No matter how healthy you are, stomach trouble can debilitate you, in sometimes embarrassing ways, and it is almost always affected by what we eat. I remember introducing my first baby to sweet potatoes. His little tummy rumbled and grumbled in such an alarming way that I was sure any second that child would launch out of the infant seat and orbit the kitchen. He certainly had enough propulsion to do so. At least that experience benefited his little brother. I mixed his sweet potatoes with other mashed veggies the first time, like carrots or peas, though I would never recommend the color that peas and sweet potatoes make when mixed together for any painting project.
As many times as the metaphor of eating is applied to the Word of God, those memories made me sit back and think a bit.
God once told Ezekiel, “Son of man, eat whatever you find here. Eat this scroll, and go, speak to the house of Israel. "So I opened my mouth, and he gave me this scroll to eat. And he said to me, “Son of man, feed your belly with this scroll that I give you and fill your stomach with it.” Then I ate it, and it was in my mouth as sweet as honey. Ezek 3:1-3
John had a similar experience. So I went to the angel and told him to give me the little scroll. And he said to me, “Take and eat it; it will make your stomach bitter, but in your mouth it will be sweet as honey." And I took the little scroll from the hand of the angel and ate it. It was sweet as honey in my mouth, but when I had eaten it my stomach was made bitter. Rev 10:9-10
Both of those prophets had a great respect and love for the Word of God. That's where the "sweet as honey" comes in. But neither one of them loved the message they had to deliver; John, one of an upcoming persecution greater than God's people had ever experienced, and Ezekiel, trying to convince a hardheaded people that Jerusalem would indeed be destroyed in a most horrible way and that they were the true remnant, the only hope for God's people and the World. Yet both of those men, because of their devotion to God, fulfilled their missions. Their abiding love for God made their prophecies palatable.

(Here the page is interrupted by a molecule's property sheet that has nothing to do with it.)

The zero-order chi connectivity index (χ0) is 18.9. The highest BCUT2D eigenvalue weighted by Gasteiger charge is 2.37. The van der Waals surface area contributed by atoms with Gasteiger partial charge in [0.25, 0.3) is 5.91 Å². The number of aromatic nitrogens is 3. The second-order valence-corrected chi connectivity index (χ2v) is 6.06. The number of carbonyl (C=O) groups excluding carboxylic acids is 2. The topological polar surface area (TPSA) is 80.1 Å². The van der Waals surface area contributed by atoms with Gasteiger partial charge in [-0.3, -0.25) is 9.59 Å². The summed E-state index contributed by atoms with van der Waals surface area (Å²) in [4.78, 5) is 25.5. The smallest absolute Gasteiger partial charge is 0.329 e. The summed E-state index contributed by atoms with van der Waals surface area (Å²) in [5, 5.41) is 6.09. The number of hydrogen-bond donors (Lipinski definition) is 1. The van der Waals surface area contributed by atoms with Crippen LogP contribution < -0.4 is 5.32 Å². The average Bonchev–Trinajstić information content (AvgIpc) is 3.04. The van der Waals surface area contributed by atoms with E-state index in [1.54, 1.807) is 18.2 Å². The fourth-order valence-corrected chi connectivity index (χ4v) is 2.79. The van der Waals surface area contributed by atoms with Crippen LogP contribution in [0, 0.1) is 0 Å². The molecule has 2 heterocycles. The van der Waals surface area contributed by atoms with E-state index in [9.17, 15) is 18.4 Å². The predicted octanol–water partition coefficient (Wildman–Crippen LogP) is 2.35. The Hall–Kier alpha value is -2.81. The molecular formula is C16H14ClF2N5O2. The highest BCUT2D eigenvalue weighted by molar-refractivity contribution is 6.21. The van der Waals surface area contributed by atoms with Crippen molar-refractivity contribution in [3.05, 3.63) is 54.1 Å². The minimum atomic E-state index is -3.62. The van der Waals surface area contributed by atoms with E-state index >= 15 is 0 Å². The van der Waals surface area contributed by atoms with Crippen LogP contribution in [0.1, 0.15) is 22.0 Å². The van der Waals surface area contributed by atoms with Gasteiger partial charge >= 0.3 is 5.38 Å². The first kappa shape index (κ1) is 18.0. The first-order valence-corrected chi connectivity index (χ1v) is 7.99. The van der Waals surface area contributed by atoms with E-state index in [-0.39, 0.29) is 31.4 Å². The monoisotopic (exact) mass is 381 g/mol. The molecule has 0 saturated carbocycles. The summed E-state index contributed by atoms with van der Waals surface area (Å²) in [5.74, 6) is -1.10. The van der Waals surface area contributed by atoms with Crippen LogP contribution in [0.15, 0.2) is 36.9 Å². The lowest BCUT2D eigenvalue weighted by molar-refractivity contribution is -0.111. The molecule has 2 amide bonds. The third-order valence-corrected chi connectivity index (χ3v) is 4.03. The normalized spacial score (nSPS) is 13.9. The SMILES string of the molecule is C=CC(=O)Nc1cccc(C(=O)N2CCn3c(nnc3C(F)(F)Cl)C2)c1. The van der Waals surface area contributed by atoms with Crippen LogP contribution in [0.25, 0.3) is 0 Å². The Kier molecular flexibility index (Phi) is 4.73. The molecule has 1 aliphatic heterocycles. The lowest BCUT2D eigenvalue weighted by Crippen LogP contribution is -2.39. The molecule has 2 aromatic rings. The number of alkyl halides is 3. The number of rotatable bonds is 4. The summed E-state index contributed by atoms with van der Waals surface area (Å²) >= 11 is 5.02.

I have heard both preachers and elders, lately, beg a congregation full of God's people to "get into the Word." When we have to beg, when we have to bargain like a parent with a toddler—"Eat just one bite and you can have some dessert"—how much love for the Word are we exhibiting? How much commitment to our Savior do we really have?
If we are what we claim, we should long to fill ourselves with those words. We should clamor for more. If nothing else, like an adult we should understand that eating our vegetables is better for us than eating French fries, desserts, or candy, and do it without needing a bribe. At least one has a hope of developing a taste for the profound, the spiritual, the Truth if he tries it once in a while.
My mother used to mash the carrots and potatoes from the pot roast and mix them together so I would eat the carrots. Now I have matured and do just fine, thank you. What won't you eat, even for the sake of saving your soul?
How sweet are your words to my taste, sweeter than honey to my mouth! Ps 119:103